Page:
When I say there are many to choose from, I mean just that: there are many varieties of zinnia to choose from. So, you shouldn’t choose just one. You should plant several kinds of all colors and sizes.
For the sake of information already at your fingertips, here are 21 varieties of zinnias for you to ponder over.
4. Zinnias can be used as a sacrificial trap crop.
Trap crops are an often overlooked aspect of gardening. Who wants to let one crop go to waste just so others will thrive? Me!
I know it’s not your typical answer, but hear me out. Sometimes trap crops are necessary to save your entire garden from pests.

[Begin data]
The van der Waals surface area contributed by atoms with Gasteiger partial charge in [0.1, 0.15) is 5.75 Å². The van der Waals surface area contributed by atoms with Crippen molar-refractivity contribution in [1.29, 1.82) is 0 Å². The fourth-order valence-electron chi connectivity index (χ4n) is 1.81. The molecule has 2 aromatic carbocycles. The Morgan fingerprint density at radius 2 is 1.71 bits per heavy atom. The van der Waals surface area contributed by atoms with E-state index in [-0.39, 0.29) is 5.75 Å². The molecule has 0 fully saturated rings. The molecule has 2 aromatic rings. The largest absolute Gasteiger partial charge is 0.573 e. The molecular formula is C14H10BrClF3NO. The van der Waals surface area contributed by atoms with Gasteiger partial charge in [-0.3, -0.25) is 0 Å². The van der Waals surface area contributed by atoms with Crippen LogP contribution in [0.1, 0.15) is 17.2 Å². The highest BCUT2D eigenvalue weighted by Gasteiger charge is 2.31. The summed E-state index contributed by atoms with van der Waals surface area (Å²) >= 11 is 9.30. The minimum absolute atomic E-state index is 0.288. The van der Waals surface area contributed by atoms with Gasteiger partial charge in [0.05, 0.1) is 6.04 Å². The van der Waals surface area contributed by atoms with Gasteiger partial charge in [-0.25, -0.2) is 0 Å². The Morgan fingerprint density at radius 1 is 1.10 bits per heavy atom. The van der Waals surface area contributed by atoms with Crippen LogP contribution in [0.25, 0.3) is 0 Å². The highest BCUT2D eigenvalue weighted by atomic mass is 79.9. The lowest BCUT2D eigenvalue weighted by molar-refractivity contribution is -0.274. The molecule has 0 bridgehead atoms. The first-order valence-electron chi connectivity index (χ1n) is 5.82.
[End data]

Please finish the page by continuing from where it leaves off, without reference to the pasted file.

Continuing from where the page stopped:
Zinnias, for instance, attract many insects you don’t necessarily want in your garden, such as aphids, thrips, spider mites and caterpillars. Yet, they’ll likely want the zinnias more than your tomatoes or your beans. When zinnias are planted at the edge of the garden, they’ll take some attention off your future food. Not that there isn’t enough to go around.
It’s a different way of gardening that requires a different mindset. It may or may not be for you, but the next benefit is for everybody.
5. Blossoms, blossoms, blossoms.
Zinnias are prolific bloomers.
They will bloom all summer and into the fall until the frost reaches out to bite them.
The key to keeping them blooming is to regularly deadhead them, for a single plant can produce multiple blooms at the same time. As a cut-and-come-again plant, the more attention you give it, the more it will gift you with flowers ready for cutting.
Which brings us back once again to the flower (or vegetable) garden.
Zinnias make gorgeous cut flowers.